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OpenGL 4.x and OS X Mountain Lion


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#1 Neosettler   Members   -  Reputation: 150

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Posted 15 December 2012 - 12:55 PM

Greetings,

I’m looking for a solution to load GL extensions manually on Mac OS X without the need of a library like Glew.

On Windows I use:
#include <windows.h>
#include <glcorearb.h>
LoadLibraryA("opengl32.dll");
GetProcAddress
…and it works beautifully.

On Linux I use:
#include <GL/glx.h>
#include <glcorearb.h>
install libX11-dev
link to X11 lib
glXGetProcAddress
…and the world is a wonderful place.

Now, afaik, glx doesn’t support context above version 2.1 on OS X and I’m trying to find a solution but I’m not sure which direction to take. I’m already digging into XQuartz but I can’t find any relevant example how to create a 4.x context so far.

To help me in my decision making, here is a few questions that could clear things up a bit:

1 - What is the most up to date technique to use OpenGL 4.x on Linux and OS X?
2 - Is there a common way to use OpenGL 4.x between Linux and OS X?
3 - With distribution in mind, is there a way to gather GL dependencies within the API root folder? Think of this as running a GL API on a vanilla OS without the need of installing anything.

Any help would be greatly appreciated.

Edited by Neosettler, 15 December 2012 - 12:56 PM.


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#2 Erik Rufelt   Crossbones+   -  Reputation: 3506

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Posted 15 December 2012 - 02:48 PM

There's only 3.2 on OS X. https://developer.apple.com/graphicsimaging/opengl/capabilities/

#3 TheChubu   Crossbones+   -  Reputation: 4548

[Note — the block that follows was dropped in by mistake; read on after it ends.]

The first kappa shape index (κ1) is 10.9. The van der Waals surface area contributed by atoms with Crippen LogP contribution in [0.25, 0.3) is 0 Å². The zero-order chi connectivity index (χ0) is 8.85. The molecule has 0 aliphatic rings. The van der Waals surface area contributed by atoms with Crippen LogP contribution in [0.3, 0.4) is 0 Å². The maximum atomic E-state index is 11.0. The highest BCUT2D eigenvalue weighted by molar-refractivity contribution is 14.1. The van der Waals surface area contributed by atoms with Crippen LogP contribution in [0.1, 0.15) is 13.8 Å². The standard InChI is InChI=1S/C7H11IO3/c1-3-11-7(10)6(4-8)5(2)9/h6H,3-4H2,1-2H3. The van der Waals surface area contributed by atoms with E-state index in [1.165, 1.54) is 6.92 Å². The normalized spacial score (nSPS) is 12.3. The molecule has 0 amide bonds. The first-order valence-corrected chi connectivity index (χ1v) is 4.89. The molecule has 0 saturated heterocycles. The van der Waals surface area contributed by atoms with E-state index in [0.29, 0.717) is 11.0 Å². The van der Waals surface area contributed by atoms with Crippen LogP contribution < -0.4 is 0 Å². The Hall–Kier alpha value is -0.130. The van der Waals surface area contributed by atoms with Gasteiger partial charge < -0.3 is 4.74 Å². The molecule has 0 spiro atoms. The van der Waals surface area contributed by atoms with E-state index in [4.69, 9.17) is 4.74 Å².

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Posted 15 December 2012 - 02:51 PM

As far as I'm aware, you only get OpenGL 3.2 in OSX.

The thing is, Apple provides the video drivers for its OS, so you get what they want to implement only. Currently, up to OpenGL 3.2.

EDIT: Ninja'd :D

Edited by TheChubu, 15 December 2012 - 02:51 PM.

"I AM ZE EMPRAH OPENGL 3.3 THE CORE, I DEMAND FROM THEE ZE SHADERZ AND MATRIXEZ"

 

My journals: dustArtemis ECS framework and Making a Terrain Generator


#4 Neosettler   Members   -  Reputation: 150

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Posted 15 December 2012 - 10:20 PM

I guess 3.2 will do just fine...

I'm confused, is there another graphic hardware-accelerated library beside OpenGL on OSX?

If my understanding is correct, all we really need from the OSes is to create function pointers to interact with the GPU. What am I missing?

What about the methodology itself, any hints on implementing the latest OpenGL capabilities? I'm asking because I'd like to avoid a GLX legacy pitfall again and stick with whatever the future of OpenGL might be on OSX.

Edited by Neosettler, 15 December 2012 - 10:21 PM.


#5 Yours3!f   Members   -  Reputation: 1382

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Posted 16 December 2012 - 02:49 AM

I guess 3.2 will do just fine...

I'm confused, is there another graphic hardware-accelerated library beside OpenGL on OSX?

If my understanding is correct, all we really need from the OSes is to create function pointers to interact with the GPU. What am I missing?

What about the methodology itself, any hints on implementing the latest OpenGL capabilities? I'm asking because I'd like to avoid a GLX legacy pitfall again and stick with whatever the future of OpenGL might be on OSX.


well, imo glew is awesome, saved me from some headaches... but if you don't want to use it: